To allow a company, employer, or financial institution to pull a report, you’ll have to temporarily lift the credit freeze. Unlike the fraud alerts, credit freezing and unfreezing may cost you between $3 and $10 depending on your state. You can set up credit freezes here:
- Experian Credit Freeze – https://www.experian.com/freeze/center.html
- TransUnion Credit Freeze – https://freeze.transunion.com/sf/securityFreeze/landingPage.jsp
- Equifax Credit Freeze – https://www.freeze.equifax.com/Freeze/jsp/SFF_PersonalIDInfo.jsp
Monitor your bank and credit card accounts: Besides keeping an eye out for new accounts taken out in your name, you should be mindful of your existing accounts as well. Review your bank and credit card statements to pick up on unfamiliar charges.
Sign up for up to $50,000 in FREE identity theft insurance: Use Credit Sesame. Again, when you sign up for Credit Sesame’s free credit monitoring, they’ll automatically give you $50,000 identity theft insurance, plus live access to talk to identity restoration specialists — for freeeeeeee.
Sign up here: https://creditsesame.go2cloud.org/aff_c?offer_id=38&aff_id=441
Opt-Out of Unwarranted Prescreens from Credit Card and Insurance Companies
We briefly discussed how credit card and insurance companies might prequalify you for products without you knowing. I also mentioned there’s a way to opt-out of these pre-screenings.
Remember, these offers don’t impact your credit score since it’s a soft pull on your credit, but they can be nuisance junk mail. Plus, you don’t want the offers to get in the wrong hands. You are entitled to opt-out of these screenings to limit junk mail and to unlist yourself from company databases.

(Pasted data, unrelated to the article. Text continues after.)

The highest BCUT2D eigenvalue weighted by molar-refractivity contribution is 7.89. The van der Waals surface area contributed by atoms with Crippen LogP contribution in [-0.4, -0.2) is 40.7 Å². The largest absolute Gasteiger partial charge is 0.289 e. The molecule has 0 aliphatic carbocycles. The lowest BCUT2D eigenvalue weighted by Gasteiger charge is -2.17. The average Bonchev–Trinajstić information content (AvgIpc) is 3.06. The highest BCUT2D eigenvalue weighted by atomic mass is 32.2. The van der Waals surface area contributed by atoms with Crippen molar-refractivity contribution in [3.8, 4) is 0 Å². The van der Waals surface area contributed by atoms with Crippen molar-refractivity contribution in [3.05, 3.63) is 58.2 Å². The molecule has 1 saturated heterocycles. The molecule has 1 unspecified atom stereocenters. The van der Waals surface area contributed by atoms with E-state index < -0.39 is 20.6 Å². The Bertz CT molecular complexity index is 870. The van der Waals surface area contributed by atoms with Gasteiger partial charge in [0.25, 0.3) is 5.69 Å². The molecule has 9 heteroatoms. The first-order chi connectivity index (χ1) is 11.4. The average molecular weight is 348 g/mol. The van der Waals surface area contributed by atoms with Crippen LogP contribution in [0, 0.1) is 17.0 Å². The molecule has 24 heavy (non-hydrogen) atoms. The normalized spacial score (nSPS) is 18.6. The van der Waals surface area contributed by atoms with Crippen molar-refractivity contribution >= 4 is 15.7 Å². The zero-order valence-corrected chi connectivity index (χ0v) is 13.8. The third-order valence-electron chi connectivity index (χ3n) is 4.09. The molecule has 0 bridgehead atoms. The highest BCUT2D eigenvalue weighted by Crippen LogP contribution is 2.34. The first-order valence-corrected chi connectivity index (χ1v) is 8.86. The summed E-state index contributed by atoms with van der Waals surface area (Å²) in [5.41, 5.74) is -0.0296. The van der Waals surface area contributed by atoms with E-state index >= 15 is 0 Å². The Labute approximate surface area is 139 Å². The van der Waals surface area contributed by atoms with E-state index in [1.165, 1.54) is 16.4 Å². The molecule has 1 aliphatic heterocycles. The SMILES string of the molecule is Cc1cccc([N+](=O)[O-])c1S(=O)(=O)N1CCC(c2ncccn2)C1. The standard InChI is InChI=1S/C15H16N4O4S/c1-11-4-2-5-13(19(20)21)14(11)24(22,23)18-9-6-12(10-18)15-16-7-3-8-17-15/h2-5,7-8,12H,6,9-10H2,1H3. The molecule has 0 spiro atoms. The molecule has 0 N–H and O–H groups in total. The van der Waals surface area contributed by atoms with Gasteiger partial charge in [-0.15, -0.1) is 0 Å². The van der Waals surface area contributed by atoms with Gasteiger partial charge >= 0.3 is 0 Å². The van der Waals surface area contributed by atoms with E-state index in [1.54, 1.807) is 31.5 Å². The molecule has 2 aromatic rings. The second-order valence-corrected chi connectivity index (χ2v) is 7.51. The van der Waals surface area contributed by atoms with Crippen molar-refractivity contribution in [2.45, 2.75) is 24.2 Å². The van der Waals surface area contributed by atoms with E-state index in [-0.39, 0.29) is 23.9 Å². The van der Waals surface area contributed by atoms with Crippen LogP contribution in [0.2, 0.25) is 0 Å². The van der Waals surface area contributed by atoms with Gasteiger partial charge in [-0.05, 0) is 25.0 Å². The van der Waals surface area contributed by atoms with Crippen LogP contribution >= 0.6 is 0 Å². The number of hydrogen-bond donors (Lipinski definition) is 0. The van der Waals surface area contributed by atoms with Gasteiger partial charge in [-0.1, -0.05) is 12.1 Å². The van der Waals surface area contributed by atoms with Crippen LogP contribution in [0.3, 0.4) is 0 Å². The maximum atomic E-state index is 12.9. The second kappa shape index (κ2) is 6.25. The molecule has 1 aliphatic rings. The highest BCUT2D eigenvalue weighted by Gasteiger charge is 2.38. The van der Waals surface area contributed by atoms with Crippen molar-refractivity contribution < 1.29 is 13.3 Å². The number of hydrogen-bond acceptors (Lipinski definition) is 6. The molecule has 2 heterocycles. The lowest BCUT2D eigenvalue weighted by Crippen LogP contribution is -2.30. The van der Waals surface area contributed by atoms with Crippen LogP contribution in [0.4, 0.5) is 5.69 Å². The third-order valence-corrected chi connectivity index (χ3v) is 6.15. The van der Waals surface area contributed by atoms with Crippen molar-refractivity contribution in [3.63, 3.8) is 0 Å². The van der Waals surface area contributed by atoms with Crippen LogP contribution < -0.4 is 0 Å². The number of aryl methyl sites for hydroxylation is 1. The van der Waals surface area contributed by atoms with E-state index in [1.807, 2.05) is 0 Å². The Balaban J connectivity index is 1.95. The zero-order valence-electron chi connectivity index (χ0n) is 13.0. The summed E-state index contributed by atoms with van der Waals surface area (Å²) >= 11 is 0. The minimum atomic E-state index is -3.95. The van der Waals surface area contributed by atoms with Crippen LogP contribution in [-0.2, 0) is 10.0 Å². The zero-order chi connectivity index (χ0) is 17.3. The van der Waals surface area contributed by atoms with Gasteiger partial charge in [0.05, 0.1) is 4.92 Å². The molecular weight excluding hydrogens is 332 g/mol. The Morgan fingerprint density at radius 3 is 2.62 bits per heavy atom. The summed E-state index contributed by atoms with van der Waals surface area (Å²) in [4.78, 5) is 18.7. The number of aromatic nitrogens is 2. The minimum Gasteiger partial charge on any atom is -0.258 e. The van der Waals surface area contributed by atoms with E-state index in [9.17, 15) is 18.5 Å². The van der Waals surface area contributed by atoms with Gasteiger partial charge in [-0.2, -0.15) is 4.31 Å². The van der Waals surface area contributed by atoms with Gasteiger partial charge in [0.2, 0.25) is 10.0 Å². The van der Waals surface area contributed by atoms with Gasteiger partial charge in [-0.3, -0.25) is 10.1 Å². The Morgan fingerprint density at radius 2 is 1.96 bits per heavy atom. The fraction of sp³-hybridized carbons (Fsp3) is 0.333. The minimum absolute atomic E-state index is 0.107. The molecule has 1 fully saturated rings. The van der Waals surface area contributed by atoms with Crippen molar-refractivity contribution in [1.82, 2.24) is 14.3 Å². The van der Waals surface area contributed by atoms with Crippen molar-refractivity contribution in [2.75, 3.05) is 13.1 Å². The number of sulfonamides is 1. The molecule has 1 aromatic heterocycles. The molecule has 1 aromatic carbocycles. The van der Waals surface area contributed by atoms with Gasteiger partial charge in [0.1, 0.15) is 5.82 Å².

You can do so for free at www.optoutprescreen.com. Opting out of the list lasts for five years or you can choose to do it permanently.
In today’s task, we covered many ways to protect your identity and I can’t stress enough the importance of staying cautious. Going through credit and identity repair after fraud is a long and challenging process. Do what you can now to prevent it from happening.
As a recap, here are the actions you can take right now to protect your identity:
1.) Go to each of the websites where you manage your financial accounts online and remove the saved username and password.
2.) Switch up your username and passwords so they’re not all the same. Write down your username and passwords and keep them somewhere safe.
3.) Set fraud alerts or credit freezes on your account if you’re in a situation now where you believe someone may have access to your private information.
4.) Sign up for Identity Protection
5.) Opt-out of company pre-screens if you want to stop getting preapproved for products.
That’s a wrap for today’s task.
Leave a comment below or reach out to your accountability partner(s) if you have any questions.
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My Lisa Rule: I have 4 sisters and Lisa is the baby (well she’s not a baby anymore). Of all of my sisters, I’m the most protective over her. Before I share any product or service with you, it must pass my Lisa Rule.